I started running in 2000. I'd put on my ratty sweats, roughly scrape my hair into a pony tail, check to see that mom was comfortable and then I'd walk the half block down 26th street to North Fillmore, cross the street and then I'd start what had become a moving prayer.
I ran a 1/4 mile loop over and over, a loose circle lined with childhood memories: That's where the Carreys lived until 7th grade, and the Rattigans were nestled down that side street until sometime in 4th grade and the Wrenns had always faced directly onto the main drag across from Woodmont elementary. All these neighbors, they used to bear witness to my mother running this same circuit every day. On a slow day, she'd average five miles. That's 20 laps. On a training day, she'd edge towards 20 miles.
My sad sack hamstrings screamed after one measly mile. But I bullied on, one sloppy footfall after another, my jagged rhythm playing metronome to my silent benediction, "please. please. please. please."
Please, stop her suffering. Please, show her mercy. Please, give her comfort. Please.
Less than nine years before I started my pathetic 4 lap devotional, my mother was running marathons. How was it that she was now dying of cancer?
And because I'd asked "Why?" every day for the five years she'd suffered without so much as a cosmic courtesy reply, on her last days I ran in her honor and in her footsteps to plead for the end of her suffering.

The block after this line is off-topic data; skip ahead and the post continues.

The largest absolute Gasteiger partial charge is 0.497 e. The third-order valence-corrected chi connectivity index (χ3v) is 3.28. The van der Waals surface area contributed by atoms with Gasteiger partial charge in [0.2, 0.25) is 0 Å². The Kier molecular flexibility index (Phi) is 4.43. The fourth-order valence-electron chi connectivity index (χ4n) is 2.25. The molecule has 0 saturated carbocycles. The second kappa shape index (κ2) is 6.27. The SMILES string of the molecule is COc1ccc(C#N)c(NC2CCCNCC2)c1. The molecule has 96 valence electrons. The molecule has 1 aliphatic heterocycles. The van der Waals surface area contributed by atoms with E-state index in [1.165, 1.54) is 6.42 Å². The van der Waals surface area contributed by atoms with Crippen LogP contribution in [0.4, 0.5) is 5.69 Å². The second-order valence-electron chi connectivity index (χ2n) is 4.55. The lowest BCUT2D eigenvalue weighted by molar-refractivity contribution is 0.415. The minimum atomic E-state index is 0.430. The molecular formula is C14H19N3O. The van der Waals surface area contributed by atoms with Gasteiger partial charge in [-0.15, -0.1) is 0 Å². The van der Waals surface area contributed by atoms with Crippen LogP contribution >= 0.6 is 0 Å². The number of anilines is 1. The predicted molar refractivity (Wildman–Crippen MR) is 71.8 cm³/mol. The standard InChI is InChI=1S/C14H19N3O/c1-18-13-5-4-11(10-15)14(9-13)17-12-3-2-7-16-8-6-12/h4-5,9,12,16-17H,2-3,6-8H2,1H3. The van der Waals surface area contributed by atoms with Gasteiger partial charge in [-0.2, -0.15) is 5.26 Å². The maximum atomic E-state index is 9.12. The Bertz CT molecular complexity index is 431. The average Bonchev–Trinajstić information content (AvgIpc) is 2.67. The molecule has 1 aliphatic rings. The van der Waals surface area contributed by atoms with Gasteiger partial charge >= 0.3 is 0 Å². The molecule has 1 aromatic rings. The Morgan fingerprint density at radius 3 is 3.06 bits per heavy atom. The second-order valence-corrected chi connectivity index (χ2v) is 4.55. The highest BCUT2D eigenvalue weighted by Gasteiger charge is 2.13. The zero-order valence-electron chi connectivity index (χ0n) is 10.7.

She's been gone for close to eleven years and I still ask please. Please stop the suffering. Please show some mercy. Please give us comfort. Please, enough with the cancer already.
Since I haven't gotten so much as an automatic "out of office" email response to my non-denominational ecumenical badgering, I've decided to stop asking, to stop pleading and to simply start running. To honor Helga. To honor all the wonderful souls who have suffered from cancer. I'm running what I think of as Helga's race, The Marine Marathon, to raise money for the American Cancer Society. Donate here if you can.
Please and thank you
I've tried in vain to convince my body that eating half a chocolate cake the night before a long run is an enlightened carbo load. My body's just not having any of it. So I've gone down that slippery slope of experimentation, of convincing myself that baking a healthy alternative is actually JUST as delicious and satisfying as the butter and bittersweet version.
We all know it's not.
But I have come up with a weird, health conscious recipe thats a riff off an already odd combination of chocolate and zucchini cake. It's really not half bad, it's a slow burn energy boost and it's a fantastic way to get rid of a few CSA zucchinis.
Long Run Cake
2 cups of grated zucchini
1 cup of apple sauce unsweetened, organic
3/4 cup muscovado sugar
1/4 cup honey
3/4 cup cocoa powder (I use Callebaut extra brute)
1 1/2 cups oat flour
1 1/2 teaspoons baking powder
1 teaspoon salt
1 teaspoons vanilla
•Preheat oven to 350º
•Blend together zucchini and apple sauce in a food processor until it's the consistency of baby food.
•Transfer the zucchini and applesauce to the bowl of an electric mixer and add sugar, honey, eggs and cocoa powder. Mix on medium speed with the paddle attachment until the mixture is smooth and there are no cocoa powder lumps
•Add oat flour, baking powder, salt and vanilla and mix until just combined.
•Fill cupcake papers almost completely full and bake for 20 minutes or until the tops of the cakes are firm and a toothpick comes out clean.